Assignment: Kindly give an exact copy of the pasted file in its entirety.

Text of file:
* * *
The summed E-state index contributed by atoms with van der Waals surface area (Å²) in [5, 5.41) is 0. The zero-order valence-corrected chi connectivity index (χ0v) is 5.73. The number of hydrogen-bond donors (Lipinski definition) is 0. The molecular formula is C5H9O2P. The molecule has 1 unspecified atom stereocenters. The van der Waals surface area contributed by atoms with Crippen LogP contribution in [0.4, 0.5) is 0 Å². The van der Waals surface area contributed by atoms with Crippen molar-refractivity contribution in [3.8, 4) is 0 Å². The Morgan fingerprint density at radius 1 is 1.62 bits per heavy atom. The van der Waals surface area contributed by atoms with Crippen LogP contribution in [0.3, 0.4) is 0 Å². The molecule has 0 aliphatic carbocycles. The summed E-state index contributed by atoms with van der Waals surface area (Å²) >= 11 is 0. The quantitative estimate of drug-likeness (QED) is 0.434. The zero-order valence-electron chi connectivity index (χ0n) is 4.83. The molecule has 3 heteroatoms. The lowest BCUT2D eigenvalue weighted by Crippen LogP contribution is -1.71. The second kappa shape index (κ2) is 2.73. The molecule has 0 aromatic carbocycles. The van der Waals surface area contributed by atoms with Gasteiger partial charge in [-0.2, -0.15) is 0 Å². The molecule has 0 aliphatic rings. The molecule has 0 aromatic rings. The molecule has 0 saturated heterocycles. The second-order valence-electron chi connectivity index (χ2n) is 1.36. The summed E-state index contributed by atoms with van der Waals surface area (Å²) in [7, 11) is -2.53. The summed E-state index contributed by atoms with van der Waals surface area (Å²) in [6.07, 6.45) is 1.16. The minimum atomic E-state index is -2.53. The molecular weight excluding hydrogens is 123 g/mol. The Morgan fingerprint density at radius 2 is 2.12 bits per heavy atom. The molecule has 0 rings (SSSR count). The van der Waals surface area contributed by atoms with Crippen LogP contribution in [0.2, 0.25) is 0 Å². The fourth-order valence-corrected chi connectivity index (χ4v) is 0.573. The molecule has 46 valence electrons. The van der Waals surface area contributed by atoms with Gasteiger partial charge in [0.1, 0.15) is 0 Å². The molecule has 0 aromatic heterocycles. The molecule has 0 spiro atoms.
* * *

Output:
The summed E-state index contributed by atoms with van der Waals surface area (Å²) in [5, 5.41) is 0. The zero-order valence-corrected chi connectivity index (χ0v) is 5.73. The number of hydrogen-bond donors (Lipinski definition) is 0. The molecular formula is C5H9O2P. The molecule has 1 unspecified atom stereocenters. The van der Waals surface area contributed by atoms with Crippen LogP contribution in [0.4, 0.5) is 0 Å². The van der Waals surface area contributed by atoms with Crippen molar-refractivity contribution in [3.8, 4) is 0 Å². The Morgan fingerprint density at radius 1 is 1.62 bits per heavy atom. The van der Waals surface area contributed by atoms with Crippen LogP contribution in [0.3, 0.4) is 0 Å². The molecule has 0 aliphatic carbocycles. The summed E-state index contributed by atoms with van der Waals surface area (Å²) >= 11 is 0. The quantitative estimate of drug-likeness (QED) is 0.434. The zero-order valence-electron chi connectivity index (χ0n) is 4.83. The molecule has 3 heteroatoms. The lowest BCUT2D eigenvalue weighted by Crippen LogP contribution is -1.71. The second kappa shape index (κ2) is 2.73. The molecule has 0 aromatic carbocycles. The van der Waals surface area contributed by atoms with Gasteiger partial charge in [-0.2, -0.15) is 0 Å². The molecule has 0 aliphatic rings. The molecule has 0 aromatic rings. The molecule has 0 saturated heterocycles. The second-order valence-electron chi connectivity index (χ2n) is 1.36. The summed E-state index contributed by atoms with van der Waals surface area (Å²) in [7, 11) is -2.53. The summed E-state index contributed by atoms with van der Waals surface area (Å²) in [6.07, 6.45) is 1.16. The minimum atomic E-state index is -2.53. The molecular weight excluding hydrogens is 123 g/mol. The Morgan fingerprint density at radius 2 is 2.12 bits per heavy atom. The molecule has 0 rings (SSSR count). The van der Waals surface area contributed by atoms with Crippen LogP contribution in [0.2, 0.25) is 0 Å². The fourth-order valence-corrected chi connectivity index (χ4v) is 0.573. The molecule has 46 valence electrons. The van der Waals surface area contributed by atoms with Gasteiger partial charge in [0.1, 0.15) is 0 Å². The molecule has 0 aromatic heterocycles. The molecule has 0 spiro atoms.